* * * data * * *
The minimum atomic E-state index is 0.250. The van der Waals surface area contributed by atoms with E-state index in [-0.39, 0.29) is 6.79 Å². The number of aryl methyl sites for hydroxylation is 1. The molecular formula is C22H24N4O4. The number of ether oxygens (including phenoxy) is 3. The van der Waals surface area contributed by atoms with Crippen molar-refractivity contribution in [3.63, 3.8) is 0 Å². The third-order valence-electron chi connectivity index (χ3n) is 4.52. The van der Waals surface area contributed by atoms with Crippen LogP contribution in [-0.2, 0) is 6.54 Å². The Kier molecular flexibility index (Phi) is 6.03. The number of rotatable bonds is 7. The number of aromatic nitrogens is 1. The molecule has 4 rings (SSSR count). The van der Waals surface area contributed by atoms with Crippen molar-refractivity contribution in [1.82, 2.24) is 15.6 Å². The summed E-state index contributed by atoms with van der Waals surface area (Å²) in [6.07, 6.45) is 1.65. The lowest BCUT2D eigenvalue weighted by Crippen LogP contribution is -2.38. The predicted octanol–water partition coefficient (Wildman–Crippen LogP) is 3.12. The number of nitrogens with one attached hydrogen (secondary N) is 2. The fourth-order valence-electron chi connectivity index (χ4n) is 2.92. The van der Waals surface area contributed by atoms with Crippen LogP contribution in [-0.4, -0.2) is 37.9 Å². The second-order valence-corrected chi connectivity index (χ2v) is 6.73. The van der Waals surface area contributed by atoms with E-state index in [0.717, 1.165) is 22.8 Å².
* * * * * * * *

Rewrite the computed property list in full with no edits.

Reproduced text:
The minimum atomic E-state index is 0.250. The van der Waals surface area contributed by atoms with E-state index in [-0.39, 0.29) is 6.79 Å². The number of aryl methyl sites for hydroxylation is 1. The molecular formula is C22H24N4O4. The number of ether oxygens (including phenoxy) is 3. The van der Waals surface area contributed by atoms with Crippen molar-refractivity contribution in [3.63, 3.8) is 0 Å². The third-order valence-electron chi connectivity index (χ3n) is 4.52. The van der Waals surface area contributed by atoms with Crippen LogP contribution in [-0.2, 0) is 6.54 Å². The Kier molecular flexibility index (Phi) is 6.03. The number of rotatable bonds is 7. The number of aromatic nitrogens is 1. The molecule has 4 rings (SSSR count). The van der Waals surface area contributed by atoms with Crippen molar-refractivity contribution in [1.82, 2.24) is 15.6 Å². The summed E-state index contributed by atoms with van der Waals surface area (Å²) in [6.07, 6.45) is 1.65. The lowest BCUT2D eigenvalue weighted by Crippen LogP contribution is -2.38. The predicted octanol–water partition coefficient (Wildman–Crippen LogP) is 3.12. The number of nitrogens with one attached hydrogen (secondary N) is 2. The fourth-order valence-electron chi connectivity index (χ4n) is 2.92. The van der Waals surface area contributed by atoms with Crippen LogP contribution in [-0.4, -0.2) is 37.9 Å². The second-order valence-corrected chi connectivity index (χ2v) is 6.73. The van der Waals surface area contributed by atoms with E-state index in [0.717, 1.165) is 22.8 Å².